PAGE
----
The sheer numbers of those arriving have already demonstrated that both
"Schengen" and "Dublin" were ill-conceived systems, bad legislation.
Currently, conservative politicians try to patch up "Dublin" again by
"securing external borders" and making dodgy deals with wannabe-dictators
such as Erdogan. But it wont hold. Europe has to learn that it cant be a
happy island in an ocean of poverty, violence and misery. Europe will have
to learn to live with open borders and an open mind. It will also have to
cherish its positive qualities, such as the "welcome culture" that has
developed here, to discover, how much wealth and ability we have despite
the "austerity" disease's crippling influence on the mind of politicians.
Power to the migrant!
On Tue, Dec 1, 2015 at 2:30 AM, Cecilia Wee <[log in to unmask]> wrote:
> Hello all
> Many thanks to everyone who has contributed to this discussion so far.
> As one of the hosts this month (together with Dani Admiss), I would like to
> touch briefly on why I am concerned with this issue as a curator and a
> human being.
> On Saturday, Dani and I had the pleasure of convening a group of
> practitioners for a workshop on the subject of migration at Furtherfield
> Commons in London (web link), the IRL aspect of our project. A few CRUMB
> listers were able to join us, including Beryl Graham, Ruth Catlow and Jamie
> Allen (and we look forward to Jamie's dispatch from COP Paris later on in
> the week). We shared stories, assumptions and impressions of what we think
> 'technologies of migration' are, examining their limits and thinking about
> what they could be. Taking small examples like SIM cards and ziplock bags,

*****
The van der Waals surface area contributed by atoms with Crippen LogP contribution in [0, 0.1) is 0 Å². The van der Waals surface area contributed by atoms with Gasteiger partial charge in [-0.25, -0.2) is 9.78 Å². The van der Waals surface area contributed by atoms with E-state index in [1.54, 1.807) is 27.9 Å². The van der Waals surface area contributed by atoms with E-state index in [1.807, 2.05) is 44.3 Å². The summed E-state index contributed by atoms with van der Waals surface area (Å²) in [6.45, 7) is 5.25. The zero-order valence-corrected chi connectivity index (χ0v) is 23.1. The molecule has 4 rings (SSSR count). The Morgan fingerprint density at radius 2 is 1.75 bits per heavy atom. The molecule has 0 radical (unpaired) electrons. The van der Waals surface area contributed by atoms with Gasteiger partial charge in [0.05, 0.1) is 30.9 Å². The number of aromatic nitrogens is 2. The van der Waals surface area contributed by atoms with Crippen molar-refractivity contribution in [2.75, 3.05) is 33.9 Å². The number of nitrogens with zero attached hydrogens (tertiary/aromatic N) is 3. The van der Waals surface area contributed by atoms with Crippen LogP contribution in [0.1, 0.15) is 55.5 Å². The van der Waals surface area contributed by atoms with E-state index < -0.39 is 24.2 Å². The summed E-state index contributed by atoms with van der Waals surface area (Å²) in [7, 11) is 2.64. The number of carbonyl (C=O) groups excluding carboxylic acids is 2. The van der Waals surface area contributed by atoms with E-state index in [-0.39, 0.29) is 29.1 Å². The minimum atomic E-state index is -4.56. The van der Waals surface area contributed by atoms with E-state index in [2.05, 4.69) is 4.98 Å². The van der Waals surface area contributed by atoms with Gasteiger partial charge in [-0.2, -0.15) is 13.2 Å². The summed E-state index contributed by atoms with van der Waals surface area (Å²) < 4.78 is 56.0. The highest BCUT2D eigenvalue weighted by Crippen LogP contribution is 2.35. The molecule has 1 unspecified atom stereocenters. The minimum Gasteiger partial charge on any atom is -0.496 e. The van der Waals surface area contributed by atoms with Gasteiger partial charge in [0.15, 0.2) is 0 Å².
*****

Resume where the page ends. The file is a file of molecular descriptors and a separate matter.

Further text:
> we tried to reframe and rethink the social and political contexts of such
> infrastructural technologies. We spoke about the notion of authenticity and
> about the voices who are heard in the debates about migration.
> Something significant that Dani and I took away from the workshop was that
> in spite of the rhetoric of sharing, the supposed ubiquity of outlets for
> expression otherwise termed ’social’ media, there is still a strong need to
> give space to other perspectives, to listen, to posit and practice the
> possibility of dialogue. Political positioning about migration is often
> predicated on lazy and unsophisticated images of victim, intruder,
> guardian, proud defendant of the land, traitor. The reality is of course
> more complex - for instance, what position should we take if we are
> children of migrants? Rather than reinforcing structures that dictate who
> is/isn’t the authentic voice, raising collective consciousness that
> multiple Other voices and views can and do exist, and providing a channel
> for dialogue to take place is but one example of the role art and design
> can play in social justice.
> As i walk from the tube station to College, the pristine homogenity of the
> visual environment hits me - if this was the only London i saw i would
> never believe that poverty, discrimination or inequality existed in this
> city. The necessity of making these underrepresented situations public,
> visible and tangible drives me to 'carry on curating'.
> The social media silos promote tunnel vision.
> Patriotic posturing refutes the validity of the long view, the Long Now, or
> the long ever.
> In the words of Italian Berlin-based artist Costantino Ciervo: *BORDERS ARE
> BORING - NATIONS ARE NUTS*
> Borders act as exclusionary barriers that block lines of sight.
> Poetry is important, tools are too.
> peace out,
> Cecilia Wee
> Tutor, Sound Design
> Royal College of Art
> School of Communication
> Kensington Gore, London
> SW7 2EU
> E: [log in to unmask]
> T: +44 (0)20 7590 4313
> twitter.com/rcaevents <http://twitter.com/RCAevents>
> facebook.com/rca.london <http://facebook.com/RCA.London>
> *please assume I am offline on evenings and weekends*